Ricky Atkinson spent over 30 years in federal prison. As leader of the Dirty Tricks Gang, Ricky was involved in armed bank robberies and at the time, the Gang was the most dangerous Gang in the Greater Toronto Area – perhaps in Canada. Ricky details the culture and life he had, which lead him down this path. In 2020, I had the pleasure of meeting Ricky in his Pottery studio near Kensington Market – just a few blocks away from where his gang would operate regularly.
The braggadocios acts of the Dirty Tricks Gang were well known. The crew would rob banks in broad daylight, using state of the art communications to interact with each other. Some of the items the Gang used are still on display in the Toronto Police Museum.
How did Ricky Get Involved with Guns?
At an early age, Ricky was exposed to firearms. When Ricky was young, a police officer slapped him and then let him know the officer was going to kill his father (using a racial slur). At that moment, something was sparked inside Ricky to defend his father from this white racism.
Later on, Ricky joined the army and had the training with firearms as well. Ricky had relatives in jail, some for murder – two were killed by the state in some of the last capital punishment cases in Canada.
Throughout his whole life, Atkinson was born into ‘inclusionism’ – how to get along with the white man – and how to hustle and not end up in jail. “If something falls off the white man’s truck and ends up in the neighbourhood – well it’s ours now!”
The City of Toronto was not nearly as diverse. Ricky and his family stood out to the police and the police did not embody the values of diversity and inclusion we have today.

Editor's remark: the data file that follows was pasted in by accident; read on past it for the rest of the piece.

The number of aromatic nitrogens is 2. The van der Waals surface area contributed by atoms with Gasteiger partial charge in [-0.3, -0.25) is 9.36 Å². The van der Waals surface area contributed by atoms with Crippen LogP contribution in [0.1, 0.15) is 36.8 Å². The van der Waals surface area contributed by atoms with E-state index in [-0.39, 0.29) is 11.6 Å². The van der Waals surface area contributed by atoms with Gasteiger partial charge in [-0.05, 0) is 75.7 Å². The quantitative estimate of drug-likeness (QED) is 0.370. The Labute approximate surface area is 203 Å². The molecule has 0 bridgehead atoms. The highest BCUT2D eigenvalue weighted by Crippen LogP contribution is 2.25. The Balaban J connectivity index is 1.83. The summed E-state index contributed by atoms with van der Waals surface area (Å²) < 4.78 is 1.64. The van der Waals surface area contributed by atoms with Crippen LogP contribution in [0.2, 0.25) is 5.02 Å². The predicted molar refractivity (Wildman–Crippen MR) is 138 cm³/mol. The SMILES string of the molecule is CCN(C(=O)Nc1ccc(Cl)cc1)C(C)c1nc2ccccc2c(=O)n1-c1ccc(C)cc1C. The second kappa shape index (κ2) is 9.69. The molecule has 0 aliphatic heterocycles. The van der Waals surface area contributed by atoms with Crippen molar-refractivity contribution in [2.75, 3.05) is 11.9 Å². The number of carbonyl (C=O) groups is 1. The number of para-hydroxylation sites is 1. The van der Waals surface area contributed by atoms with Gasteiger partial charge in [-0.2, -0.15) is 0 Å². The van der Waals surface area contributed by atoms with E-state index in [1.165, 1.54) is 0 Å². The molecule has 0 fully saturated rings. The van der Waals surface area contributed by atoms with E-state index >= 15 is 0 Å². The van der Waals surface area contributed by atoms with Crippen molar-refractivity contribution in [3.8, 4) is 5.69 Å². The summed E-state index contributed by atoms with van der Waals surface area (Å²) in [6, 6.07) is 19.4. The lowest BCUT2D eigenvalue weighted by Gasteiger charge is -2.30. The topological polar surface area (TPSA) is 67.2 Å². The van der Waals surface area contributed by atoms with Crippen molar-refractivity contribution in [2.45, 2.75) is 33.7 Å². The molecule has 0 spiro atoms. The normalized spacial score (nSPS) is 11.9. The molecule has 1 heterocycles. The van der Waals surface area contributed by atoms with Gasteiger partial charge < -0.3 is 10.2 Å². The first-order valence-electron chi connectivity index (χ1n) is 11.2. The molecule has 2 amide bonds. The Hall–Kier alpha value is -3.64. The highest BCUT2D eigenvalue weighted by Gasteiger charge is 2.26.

Ricky’s Education in Prison was ‘Reading the Wrong Books’.
Atkinson admittedly said he ‘chose crime continuously’ – yet he was exceptionally book smart. Atkinson would take courses in prison and would spend time in prison libraries. During the 1970s with racism rampant throughout the US, and Atkinson would read books on Black Radicalism ideology. Ricky believes he ‘read the wrong stuff’. Upon release from prison, Atkinson would go back to communities and start speaking about Black Radicalism. He would then see aggression by the police towards his aunt and other cousins, calling her racial names.
Ricky believes his job was to educate others on Black Radicalism, but interestingly enough he piques the attention of an undercover NSA Agent from the US seeking to uncover Black Radicalism cells. Warren Hart heard about Black Radicalism in the same community as Ricky. Hart would offer Atkinson refuge and knew that Ricky had access to weapons
How Do You Stop Youth Gun Violence?
Gun Violence is like an Octopus with multiple tentacles. A multi-pronged approach is necessary to reach youth when it comes to gun violence. For Atkinson, he believes social programs are important, but it also needs former gang members to come back and provide talks, social and health workers, educators, police and more.
The reason for this is because each has their own viewpoint on what the pathway forward is. Instead, for youth considering gun violence listening to multiple voices from mob bosses to doctors, psychologists, Surgeons in trauma wards treating gunshot victims – all of these matter in helping to stem the root cause of gun violence.
Atkinson does not believe a gun ban of any sort can address youth gun violence. Accessibility to firearms is relatively easy today where individuals can order and build weapons, or in Ricky’s day – rob a police officer for his weapon. For Ricky, it’s not the weapon – it’s the individual, who’s wrapped in a mindset, which institutes you need a firearm for survival.
You can order Atkinson’s Book here – it is unimaginable to read some of the stories Ricky shares.